Apple scored a major victory over Epic Games, with an appeals court upholding the original decision in its entirety.
Epic Games intentionally broke the terms of Apple’s developer rules and then sued when Apple removed Fortnite from the App Store. In her initial decision, Judge Yvonne Gonzalez Rogers ruled in favor of Apple in nine out of ten counts. The point Epic won was Judge Rogers’ decision that Apple must allow developers to give users other options for payment outside of the App Store. This would effectively cut Apple out of any commission.
Epic appealed the decision, but the appeals court has upheld Judge Rogers’ ruling in its entirety, according to Bloomberg. The US Ninth Circuit Court of Appeals upheld all nine elements of Apple’s win but also upheld the one point in Epic’s favor, mandating that developers can direct users to outside payment methods.
Most significantly, the appeals court agreed with Judge Rogers that Apple is not a monopoly, a decision that will go a long way toward protecting Apple’s business. The judges seemed to largely accept Apple’s argument that its control of the App Store provides a layer of security that would not be possible with third-party stores.
“Apple makes clear that by improving security and privacy features, it is tapping into consumer demand and differentiating its products from those of its competitors — goals that are plainly procompetitive rationales,” the panel said.
Despite upholding the lower court’s decision, the panel of judges acknowledged there is still room for debate regarding online marketplaces and the companies that run them.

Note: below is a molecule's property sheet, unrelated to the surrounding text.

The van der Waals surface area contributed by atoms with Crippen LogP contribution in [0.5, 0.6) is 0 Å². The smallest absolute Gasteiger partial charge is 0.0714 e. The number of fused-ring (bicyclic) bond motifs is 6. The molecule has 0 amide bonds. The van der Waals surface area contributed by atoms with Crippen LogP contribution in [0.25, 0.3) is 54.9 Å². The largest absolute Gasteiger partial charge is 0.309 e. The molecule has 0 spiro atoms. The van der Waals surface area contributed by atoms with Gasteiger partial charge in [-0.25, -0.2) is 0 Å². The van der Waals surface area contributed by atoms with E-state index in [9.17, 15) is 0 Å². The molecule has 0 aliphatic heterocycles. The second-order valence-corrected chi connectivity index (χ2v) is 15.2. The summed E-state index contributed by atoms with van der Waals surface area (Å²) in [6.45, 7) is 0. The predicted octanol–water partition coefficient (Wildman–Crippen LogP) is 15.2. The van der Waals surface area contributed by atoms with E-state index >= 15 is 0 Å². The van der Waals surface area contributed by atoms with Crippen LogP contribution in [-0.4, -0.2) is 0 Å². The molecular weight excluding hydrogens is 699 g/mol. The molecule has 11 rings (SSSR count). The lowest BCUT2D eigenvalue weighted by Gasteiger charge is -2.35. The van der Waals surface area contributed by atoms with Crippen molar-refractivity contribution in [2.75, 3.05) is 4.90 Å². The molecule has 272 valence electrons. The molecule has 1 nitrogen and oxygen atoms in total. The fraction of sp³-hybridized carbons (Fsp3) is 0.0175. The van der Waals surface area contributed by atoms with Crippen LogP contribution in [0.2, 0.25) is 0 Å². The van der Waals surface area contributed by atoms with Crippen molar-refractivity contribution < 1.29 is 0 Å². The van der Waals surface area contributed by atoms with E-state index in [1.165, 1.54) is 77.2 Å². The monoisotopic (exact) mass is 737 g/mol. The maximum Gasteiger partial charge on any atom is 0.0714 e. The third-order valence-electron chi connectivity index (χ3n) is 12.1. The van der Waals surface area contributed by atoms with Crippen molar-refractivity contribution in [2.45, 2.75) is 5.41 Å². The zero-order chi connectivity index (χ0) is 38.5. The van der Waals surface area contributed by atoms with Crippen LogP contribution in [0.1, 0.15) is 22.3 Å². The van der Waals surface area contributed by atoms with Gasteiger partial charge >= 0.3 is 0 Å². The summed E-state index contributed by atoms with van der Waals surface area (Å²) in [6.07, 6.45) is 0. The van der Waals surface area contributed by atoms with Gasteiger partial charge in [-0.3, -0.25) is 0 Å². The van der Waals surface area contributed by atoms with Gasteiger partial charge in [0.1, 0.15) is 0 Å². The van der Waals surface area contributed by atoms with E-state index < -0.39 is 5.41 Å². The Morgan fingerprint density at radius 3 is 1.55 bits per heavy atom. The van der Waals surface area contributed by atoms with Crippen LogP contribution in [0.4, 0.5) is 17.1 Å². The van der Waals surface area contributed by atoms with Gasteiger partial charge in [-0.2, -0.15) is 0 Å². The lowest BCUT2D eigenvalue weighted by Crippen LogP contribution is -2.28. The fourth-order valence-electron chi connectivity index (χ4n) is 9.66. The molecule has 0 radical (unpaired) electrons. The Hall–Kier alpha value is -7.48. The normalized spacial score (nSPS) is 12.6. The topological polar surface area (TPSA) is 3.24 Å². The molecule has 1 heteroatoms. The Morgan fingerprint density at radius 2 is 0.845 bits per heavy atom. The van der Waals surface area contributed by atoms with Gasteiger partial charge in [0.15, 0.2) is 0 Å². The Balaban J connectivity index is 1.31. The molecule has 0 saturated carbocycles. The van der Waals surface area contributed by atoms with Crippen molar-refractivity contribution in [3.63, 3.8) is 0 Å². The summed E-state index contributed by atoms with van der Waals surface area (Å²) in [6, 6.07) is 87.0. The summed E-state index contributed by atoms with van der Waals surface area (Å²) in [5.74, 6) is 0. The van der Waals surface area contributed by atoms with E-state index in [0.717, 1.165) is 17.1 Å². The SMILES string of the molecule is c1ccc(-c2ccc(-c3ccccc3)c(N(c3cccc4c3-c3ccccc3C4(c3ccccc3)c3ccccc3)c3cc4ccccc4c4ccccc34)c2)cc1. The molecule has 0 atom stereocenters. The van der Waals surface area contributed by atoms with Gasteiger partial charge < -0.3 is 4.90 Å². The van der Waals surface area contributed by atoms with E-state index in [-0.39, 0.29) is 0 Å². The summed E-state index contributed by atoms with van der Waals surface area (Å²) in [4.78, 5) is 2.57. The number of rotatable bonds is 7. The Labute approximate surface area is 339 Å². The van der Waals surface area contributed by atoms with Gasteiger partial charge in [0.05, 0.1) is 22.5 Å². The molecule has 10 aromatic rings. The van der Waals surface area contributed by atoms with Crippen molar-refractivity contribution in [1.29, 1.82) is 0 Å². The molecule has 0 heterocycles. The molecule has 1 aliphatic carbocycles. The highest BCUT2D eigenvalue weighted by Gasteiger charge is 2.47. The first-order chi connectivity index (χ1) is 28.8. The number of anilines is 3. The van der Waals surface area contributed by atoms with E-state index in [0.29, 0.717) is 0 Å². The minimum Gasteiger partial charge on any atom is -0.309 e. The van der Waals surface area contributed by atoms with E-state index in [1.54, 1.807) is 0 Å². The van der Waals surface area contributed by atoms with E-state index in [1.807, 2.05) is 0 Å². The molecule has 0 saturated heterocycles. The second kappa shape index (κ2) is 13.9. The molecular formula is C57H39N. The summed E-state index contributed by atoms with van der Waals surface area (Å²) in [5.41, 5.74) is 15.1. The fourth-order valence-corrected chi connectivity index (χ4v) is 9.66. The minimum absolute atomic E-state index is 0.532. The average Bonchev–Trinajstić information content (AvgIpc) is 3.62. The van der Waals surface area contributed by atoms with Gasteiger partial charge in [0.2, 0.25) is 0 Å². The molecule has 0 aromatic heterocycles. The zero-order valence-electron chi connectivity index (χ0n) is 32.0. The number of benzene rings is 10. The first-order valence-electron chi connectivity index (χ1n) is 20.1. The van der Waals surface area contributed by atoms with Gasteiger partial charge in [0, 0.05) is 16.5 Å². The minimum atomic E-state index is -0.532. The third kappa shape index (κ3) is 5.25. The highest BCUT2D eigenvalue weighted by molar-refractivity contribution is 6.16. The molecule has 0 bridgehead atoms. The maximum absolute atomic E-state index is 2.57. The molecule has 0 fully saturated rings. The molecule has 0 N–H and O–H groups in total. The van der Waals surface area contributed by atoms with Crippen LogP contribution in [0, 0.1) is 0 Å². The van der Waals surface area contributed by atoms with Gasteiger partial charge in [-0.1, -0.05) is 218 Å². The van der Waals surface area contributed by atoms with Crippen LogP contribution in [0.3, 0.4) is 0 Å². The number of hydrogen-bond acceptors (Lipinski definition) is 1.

“There is a lively and important debate about the role played in our economy and democracy by online transaction platforms with market power,” the three-judge panel said. “Our job as a federal court of appeals, however, is not to resolve that debate — nor could we even attempt to do so. Instead, in this decision, we faithfully applied existing precedent to the facts.”
Apple welcomed the victory but said it still reserved the right for further appeal.
“The App Store continues to promote competition, drive innovation, and expand opportunity, and we’re proud of its profound contributions to both users and developers around the world,” the company said in an emailed statement to Bloomberg. “We respectfully disagree with the court’s ruling on the one remaining claim under state law and are considering further review.
It’s hard to imagine what the company could gain by further appeal. Apple had already begun making changes in line with Judge Rogers’ ultimate decision, taking such steps even before she ruled. While it’s true that Apple’s new policies only currently apply to “reader apps,” such as streaming services, Apple is facing increased pressure internationally to crack open its walled garden. It’s highly unlikely Apple would prevail on the final point, regardless of how much it appeals, and tightening legislation will likely force the company to allow third-party payment options for other categories as well.
Ultimately, Apple should take the win and move on.